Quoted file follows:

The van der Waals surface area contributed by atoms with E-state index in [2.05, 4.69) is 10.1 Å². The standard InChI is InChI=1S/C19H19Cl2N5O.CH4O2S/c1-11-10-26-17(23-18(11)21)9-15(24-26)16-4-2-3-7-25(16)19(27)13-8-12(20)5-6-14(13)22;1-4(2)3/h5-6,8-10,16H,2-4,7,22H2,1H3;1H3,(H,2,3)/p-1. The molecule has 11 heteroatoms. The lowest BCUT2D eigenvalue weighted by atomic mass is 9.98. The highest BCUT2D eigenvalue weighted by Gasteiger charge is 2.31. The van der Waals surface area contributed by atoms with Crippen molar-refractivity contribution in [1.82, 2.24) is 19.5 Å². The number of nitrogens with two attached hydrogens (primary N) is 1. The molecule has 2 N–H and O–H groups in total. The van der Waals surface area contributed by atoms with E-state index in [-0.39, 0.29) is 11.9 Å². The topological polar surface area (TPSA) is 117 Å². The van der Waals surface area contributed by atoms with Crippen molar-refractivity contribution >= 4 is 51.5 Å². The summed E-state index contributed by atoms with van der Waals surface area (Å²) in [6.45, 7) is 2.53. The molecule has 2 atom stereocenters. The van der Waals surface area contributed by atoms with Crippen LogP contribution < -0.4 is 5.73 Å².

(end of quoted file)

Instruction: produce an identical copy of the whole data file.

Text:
The van der Waals surface area contributed by atoms with E-state index in [2.05, 4.69) is 10.1 Å². The standard InChI is InChI=1S/C19H19Cl2N5O.CH4O2S/c1-11-10-26-17(23-18(11)21)9-15(24-26)16-4-2-3-7-25(16)19(27)13-8-12(20)5-6-14(13)22;1-4(2)3/h5-6,8-10,16H,2-4,7,22H2,1H3;1H3,(H,2,3)/p-1. The molecule has 11 heteroatoms. The lowest BCUT2D eigenvalue weighted by atomic mass is 9.98. The highest BCUT2D eigenvalue weighted by Gasteiger charge is 2.31. The van der Waals surface area contributed by atoms with Crippen molar-refractivity contribution in [1.82, 2.24) is 19.5 Å². The number of nitrogens with two attached hydrogens (primary N) is 1. The molecule has 2 N–H and O–H groups in total. The van der Waals surface area contributed by atoms with E-state index in [-0.39, 0.29) is 11.9 Å². The topological polar surface area (TPSA) is 117 Å². The van der Waals surface area contributed by atoms with Crippen molar-refractivity contribution >= 4 is 51.5 Å². The summed E-state index contributed by atoms with van der Waals surface area (Å²) in [6.45, 7) is 2.53. The molecule has 2 atom stereocenters. The van der Waals surface area contributed by atoms with Crippen LogP contribution < -0.4 is 5.73 Å².